Clover, fenugreek, winter beans and alfalfa are good nitrogen-fixers, storing nitrogen in their roots, while clover and phacelia flowers are a magnet for beneficial insects, which can help pollinate crops, so leave some to flower. Italian ryegrass and buckwheat have root systems that will help break up heavy ground.

When can I plant crops in the space again?

A few weeks after you’ve dug in your green manure, you can sow late crops such as onion and garlic.

What if I want to wait?

If you have no crops to fill the space, cover the green manure-treated bed with cardboard or landscape fabric to keep the nutrients from the green manure in, which will give you a great seedbed to sow seeds in come spring.

What else can I grow to help my crops?

Try growing comfrey, which absorbs nutrients and minerals and can be made into a liquid feed. Just cut it down to the ground, fill a bucket with the leaves and stems of the plant, packing them in tightly and then filling the bucket with water.

Set it aside for three weeks (but keep it away from the house as it pongs when it decomposes), then strain off the liquid into a container with a tight lid. When you want to feed your plants, dilute the liquid with water at a ratio of around 10:1 and feed your plants weekly into autumn.

The following two tabs change content below.

The Press Association

News from the Press Association - the national news agency for the UK and Ireland

Leave a Comment!

Not a member?

You need to be a member to interact with Silversurfers. Joining is free and simple to do. Click the button below to join today!

Click here if you have forgotten your password
25th Jul 2020
Thanks for voting!
Have any readers some tips for clay soil. Soil that can be rolled into balls and sticks to shovels and spades and has to be removed with a trowel. I am too old now to run a pottery !! Have tried digging in soil improver, horse manure etc.etc. but the clay just laughs it off..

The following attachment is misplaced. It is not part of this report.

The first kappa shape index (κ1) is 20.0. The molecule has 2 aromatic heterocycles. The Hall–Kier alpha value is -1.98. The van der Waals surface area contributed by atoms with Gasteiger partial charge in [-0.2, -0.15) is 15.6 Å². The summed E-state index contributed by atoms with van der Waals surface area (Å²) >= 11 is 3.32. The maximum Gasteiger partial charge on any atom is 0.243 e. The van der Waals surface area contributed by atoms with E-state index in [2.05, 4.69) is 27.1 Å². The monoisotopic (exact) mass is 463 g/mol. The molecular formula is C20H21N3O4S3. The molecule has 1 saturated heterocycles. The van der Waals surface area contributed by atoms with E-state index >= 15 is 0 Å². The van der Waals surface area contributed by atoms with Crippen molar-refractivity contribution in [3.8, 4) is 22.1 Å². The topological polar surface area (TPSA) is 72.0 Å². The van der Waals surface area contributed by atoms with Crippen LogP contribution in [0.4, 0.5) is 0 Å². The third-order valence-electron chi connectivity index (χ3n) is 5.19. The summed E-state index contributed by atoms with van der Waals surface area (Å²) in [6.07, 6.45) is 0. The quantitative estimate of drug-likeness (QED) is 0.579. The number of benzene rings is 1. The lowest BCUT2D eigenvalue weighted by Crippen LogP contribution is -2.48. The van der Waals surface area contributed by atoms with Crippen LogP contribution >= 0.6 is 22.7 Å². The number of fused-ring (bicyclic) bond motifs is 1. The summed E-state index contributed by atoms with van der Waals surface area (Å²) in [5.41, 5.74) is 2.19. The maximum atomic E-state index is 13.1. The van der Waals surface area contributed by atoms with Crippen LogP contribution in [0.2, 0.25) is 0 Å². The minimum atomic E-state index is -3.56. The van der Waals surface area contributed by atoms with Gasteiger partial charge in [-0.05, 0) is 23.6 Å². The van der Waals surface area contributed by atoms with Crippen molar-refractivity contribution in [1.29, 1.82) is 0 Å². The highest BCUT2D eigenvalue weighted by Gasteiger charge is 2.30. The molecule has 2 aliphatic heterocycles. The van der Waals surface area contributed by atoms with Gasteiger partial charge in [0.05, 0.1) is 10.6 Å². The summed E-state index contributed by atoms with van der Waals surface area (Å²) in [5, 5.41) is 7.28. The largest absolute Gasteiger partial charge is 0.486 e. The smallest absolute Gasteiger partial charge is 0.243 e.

Community Terms & Conditions

Content standards

These content standards apply to any and all material which you contribute to our site (contributions), and to any interactive services associated with it.

You must comply with the spirit of the following standards as well as the letter. The standards apply to each part of any contribution as well as to its whole.

Contributions must:

be accurate (where they state facts); be genuinely held (where they state opinions); and comply with applicable law in the UK and in any country from which they are posted.

Contributions must not:

contain any material which is defamatory of any person; or contain any material which is obscene, offensive, hateful or inflammatory; or promote sexually explicit material; or promote violence; promote discrimination based on race, sex, religion, nationality, disability, sexual orientation or age; or infringe any copyright, database right or trade mark of any other person; or be likely to deceive any person; or be made in breach of any legal duty owed to a third party, such as a contractual duty or a duty of confidence; or promote any illegal activity; or be threatening, abuse or invade another’s privacy, or cause annoyance, inconvenience or needless anxiety; or be likely to harass, upset, embarrass, alarm or annoy any other person; or be used to impersonate any person, or to misrepresent your identity or affiliation with any person; or give the impression that they emanate from us, if this is not the case; or advocate, promote or assist any unlawful act such as (by way of example only) copyright infringement or computer misuse.

Nurturing a safe environment

Our Silversurfers community is designed to foster friendships, based on trust, honesty, integrity and loyalty and is underpinned by these values.

We don't tolerate swearing, and reserve the right to remove any posts which we feel may offend others... let's keep it friendly!